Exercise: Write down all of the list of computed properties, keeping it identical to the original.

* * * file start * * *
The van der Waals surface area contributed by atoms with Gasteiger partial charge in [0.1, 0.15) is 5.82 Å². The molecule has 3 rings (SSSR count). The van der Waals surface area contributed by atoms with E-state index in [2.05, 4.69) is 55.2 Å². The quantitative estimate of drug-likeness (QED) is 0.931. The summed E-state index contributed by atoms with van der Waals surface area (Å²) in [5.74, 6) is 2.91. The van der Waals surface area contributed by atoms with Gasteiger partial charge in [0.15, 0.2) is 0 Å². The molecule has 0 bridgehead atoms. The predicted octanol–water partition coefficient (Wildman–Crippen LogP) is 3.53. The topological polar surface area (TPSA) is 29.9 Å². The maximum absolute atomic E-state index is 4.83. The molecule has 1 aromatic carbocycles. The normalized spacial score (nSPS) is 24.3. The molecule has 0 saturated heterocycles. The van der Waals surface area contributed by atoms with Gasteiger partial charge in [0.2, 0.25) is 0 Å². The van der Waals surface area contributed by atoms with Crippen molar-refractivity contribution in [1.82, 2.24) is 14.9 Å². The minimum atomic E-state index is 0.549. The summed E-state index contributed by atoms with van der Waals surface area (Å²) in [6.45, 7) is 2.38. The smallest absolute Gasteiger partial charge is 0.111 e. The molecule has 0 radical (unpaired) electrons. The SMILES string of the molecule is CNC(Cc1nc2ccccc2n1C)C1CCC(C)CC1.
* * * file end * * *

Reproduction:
The van der Waals surface area contributed by atoms with Gasteiger partial charge in [0.1, 0.15) is 5.82 Å². The molecule has 3 rings (SSSR count). The van der Waals surface area contributed by atoms with E-state index in [2.05, 4.69) is 55.2 Å². The quantitative estimate of drug-likeness (QED) is 0.931. The summed E-state index contributed by atoms with van der Waals surface area (Å²) in [5.74, 6) is 2.91. The van der Waals surface area contributed by atoms with Gasteiger partial charge in [0.15, 0.2) is 0 Å². The molecule has 0 bridgehead atoms. The predicted octanol–water partition coefficient (Wildman–Crippen LogP) is 3.53. The topological polar surface area (TPSA) is 29.9 Å². The maximum absolute atomic E-state index is 4.83. The molecule has 1 aromatic carbocycles. The normalized spacial score (nSPS) is 24.3. The molecule has 0 saturated heterocycles. The van der Waals surface area contributed by atoms with Gasteiger partial charge in [0.2, 0.25) is 0 Å². The van der Waals surface area contributed by atoms with Crippen molar-refractivity contribution in [1.82, 2.24) is 14.9 Å². The minimum atomic E-state index is 0.549. The summed E-state index contributed by atoms with van der Waals surface area (Å²) in [6.45, 7) is 2.38. The smallest absolute Gasteiger partial charge is 0.111 e. The molecule has 0 radical (unpaired) electrons. The SMILES string of the molecule is CNC(Cc1nc2ccccc2n1C)C1CCC(C)CC1.